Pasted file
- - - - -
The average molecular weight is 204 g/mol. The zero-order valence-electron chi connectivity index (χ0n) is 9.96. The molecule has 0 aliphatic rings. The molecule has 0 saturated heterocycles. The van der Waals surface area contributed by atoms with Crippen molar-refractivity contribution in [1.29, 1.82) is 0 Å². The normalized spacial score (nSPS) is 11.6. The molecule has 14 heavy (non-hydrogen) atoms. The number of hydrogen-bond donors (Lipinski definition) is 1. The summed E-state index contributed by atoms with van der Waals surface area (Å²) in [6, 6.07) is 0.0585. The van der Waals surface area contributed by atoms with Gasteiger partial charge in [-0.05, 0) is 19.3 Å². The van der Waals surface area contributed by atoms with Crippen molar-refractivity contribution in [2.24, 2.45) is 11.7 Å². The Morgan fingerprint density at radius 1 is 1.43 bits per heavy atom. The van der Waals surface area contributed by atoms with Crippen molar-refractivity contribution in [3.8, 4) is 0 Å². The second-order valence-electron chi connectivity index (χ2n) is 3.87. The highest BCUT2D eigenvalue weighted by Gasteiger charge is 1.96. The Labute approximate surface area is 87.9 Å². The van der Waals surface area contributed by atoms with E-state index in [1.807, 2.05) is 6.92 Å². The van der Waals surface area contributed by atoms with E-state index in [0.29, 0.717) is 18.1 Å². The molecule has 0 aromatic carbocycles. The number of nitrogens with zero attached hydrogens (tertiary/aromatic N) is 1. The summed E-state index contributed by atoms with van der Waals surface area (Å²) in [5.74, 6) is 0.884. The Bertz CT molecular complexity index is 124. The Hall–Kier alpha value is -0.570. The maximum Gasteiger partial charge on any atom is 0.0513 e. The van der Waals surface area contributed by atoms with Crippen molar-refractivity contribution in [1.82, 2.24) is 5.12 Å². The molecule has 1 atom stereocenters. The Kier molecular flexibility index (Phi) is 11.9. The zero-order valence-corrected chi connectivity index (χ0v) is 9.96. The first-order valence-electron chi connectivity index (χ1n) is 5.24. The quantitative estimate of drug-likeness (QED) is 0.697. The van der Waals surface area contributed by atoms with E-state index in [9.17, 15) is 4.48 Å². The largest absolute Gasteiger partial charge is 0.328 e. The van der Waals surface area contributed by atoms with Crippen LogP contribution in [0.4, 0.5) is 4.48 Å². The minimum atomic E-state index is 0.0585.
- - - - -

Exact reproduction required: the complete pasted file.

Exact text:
The average molecular weight is 204 g/mol. The zero-order valence-electron chi connectivity index (χ0n) is 9.96. The molecule has 0 aliphatic rings. The molecule has 0 saturated heterocycles. The van der Waals surface area contributed by atoms with Crippen molar-refractivity contribution in [1.29, 1.82) is 0 Å². The normalized spacial score (nSPS) is 11.6. The molecule has 14 heavy (non-hydrogen) atoms. The number of hydrogen-bond donors (Lipinski definition) is 1. The summed E-state index contributed by atoms with van der Waals surface area (Å²) in [6, 6.07) is 0.0585. The van der Waals surface area contributed by atoms with Gasteiger partial charge in [-0.05, 0) is 19.3 Å². The van der Waals surface area contributed by atoms with Crippen molar-refractivity contribution in [2.24, 2.45) is 11.7 Å². The Morgan fingerprint density at radius 1 is 1.43 bits per heavy atom. The van der Waals surface area contributed by atoms with Crippen molar-refractivity contribution in [3.8, 4) is 0 Å². The second-order valence-electron chi connectivity index (χ2n) is 3.87. The highest BCUT2D eigenvalue weighted by Gasteiger charge is 1.96. The Labute approximate surface area is 87.9 Å². The van der Waals surface area contributed by atoms with E-state index in [1.807, 2.05) is 6.92 Å². The van der Waals surface area contributed by atoms with E-state index in [0.29, 0.717) is 18.1 Å². The molecule has 0 aromatic carbocycles. The number of nitrogens with zero attached hydrogens (tertiary/aromatic N) is 1. The summed E-state index contributed by atoms with van der Waals surface area (Å²) in [5.74, 6) is 0.884. The Bertz CT molecular complexity index is 124. The Hall–Kier alpha value is -0.570. The maximum Gasteiger partial charge on any atom is 0.0513 e. The van der Waals surface area contributed by atoms with Crippen molar-refractivity contribution in [1.82, 2.24) is 5.12 Å². The molecule has 1 atom stereocenters. The Kier molecular flexibility index (Phi) is 11.9. The zero-order valence-corrected chi connectivity index (χ0v) is 9.96. The first-order valence-electron chi connectivity index (χ1n) is 5.24. The quantitative estimate of drug-likeness (QED) is 0.697. The van der Waals surface area contributed by atoms with E-state index in [9.17, 15) is 4.48 Å². The largest absolute Gasteiger partial charge is 0.328 e. The van der Waals surface area contributed by atoms with Crippen LogP contribution in [0.4, 0.5) is 4.48 Å². The minimum atomic E-state index is 0.0585.